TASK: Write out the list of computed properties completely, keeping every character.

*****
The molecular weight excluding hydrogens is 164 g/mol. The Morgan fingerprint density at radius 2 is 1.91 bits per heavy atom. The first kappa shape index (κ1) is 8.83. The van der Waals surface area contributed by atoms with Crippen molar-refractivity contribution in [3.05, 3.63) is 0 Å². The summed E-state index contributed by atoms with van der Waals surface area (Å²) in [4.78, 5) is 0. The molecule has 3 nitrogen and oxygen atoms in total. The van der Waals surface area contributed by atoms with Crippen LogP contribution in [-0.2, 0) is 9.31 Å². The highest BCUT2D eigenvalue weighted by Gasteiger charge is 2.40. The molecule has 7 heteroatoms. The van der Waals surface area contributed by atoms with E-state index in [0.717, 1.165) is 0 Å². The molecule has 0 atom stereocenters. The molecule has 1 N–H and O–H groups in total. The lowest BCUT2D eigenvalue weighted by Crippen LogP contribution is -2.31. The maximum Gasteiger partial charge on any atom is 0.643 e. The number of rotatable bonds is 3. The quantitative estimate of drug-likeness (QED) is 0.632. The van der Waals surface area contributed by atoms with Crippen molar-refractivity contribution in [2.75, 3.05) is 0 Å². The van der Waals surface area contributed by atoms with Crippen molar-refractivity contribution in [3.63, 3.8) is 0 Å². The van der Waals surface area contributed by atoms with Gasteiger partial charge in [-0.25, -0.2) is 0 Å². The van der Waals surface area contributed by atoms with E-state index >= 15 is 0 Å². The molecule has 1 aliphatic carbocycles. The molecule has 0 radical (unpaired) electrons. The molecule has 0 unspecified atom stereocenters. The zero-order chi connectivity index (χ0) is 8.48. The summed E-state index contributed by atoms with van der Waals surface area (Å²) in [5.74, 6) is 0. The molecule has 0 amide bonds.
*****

The molecular weight excluding hydrogens is 164 g/mol. The Morgan fingerprint density at radius 2 is 1.91 bits per heavy atom. The first kappa shape index (κ1) is 8.83. The van der Waals surface area contributed by atoms with Crippen molar-refractivity contribution in [3.05, 3.63) is 0 Å². The summed E-state index contributed by atoms with van der Waals surface area (Å²) in [4.78, 5) is 0. The molecule has 3 nitrogen and oxygen atoms in total. The van der Waals surface area contributed by atoms with Crippen LogP contribution in [-0.2, 0) is 9.31 Å². The highest BCUT2D eigenvalue weighted by Gasteiger charge is 2.40. The molecule has 7 heteroatoms. The van der Waals surface area contributed by atoms with E-state index in [0.717, 1.165) is 0 Å². The molecule has 0 atom stereocenters. The molecule has 1 N–H and O–H groups in total. The lowest BCUT2D eigenvalue weighted by Crippen LogP contribution is -2.31. The maximum Gasteiger partial charge on any atom is 0.643 e. The number of rotatable bonds is 3. The quantitative estimate of drug-likeness (QED) is 0.632. The van der Waals surface area contributed by atoms with Crippen molar-refractivity contribution in [2.75, 3.05) is 0 Å². The van der Waals surface area contributed by atoms with Crippen molar-refractivity contribution in [3.63, 3.8) is 0 Å². The van der Waals surface area contributed by atoms with Gasteiger partial charge in [-0.25, -0.2) is 0 Å². The van der Waals surface area contributed by atoms with E-state index >= 15 is 0 Å². The molecule has 1 aliphatic carbocycles. The molecule has 0 radical (unpaired) electrons. The molecule has 0 unspecified atom stereocenters. The zero-order chi connectivity index (χ0) is 8.48. The summed E-state index contributed by atoms with van der Waals surface area (Å²) in [5.74, 6) is 0. The molecule has 0 amide bonds.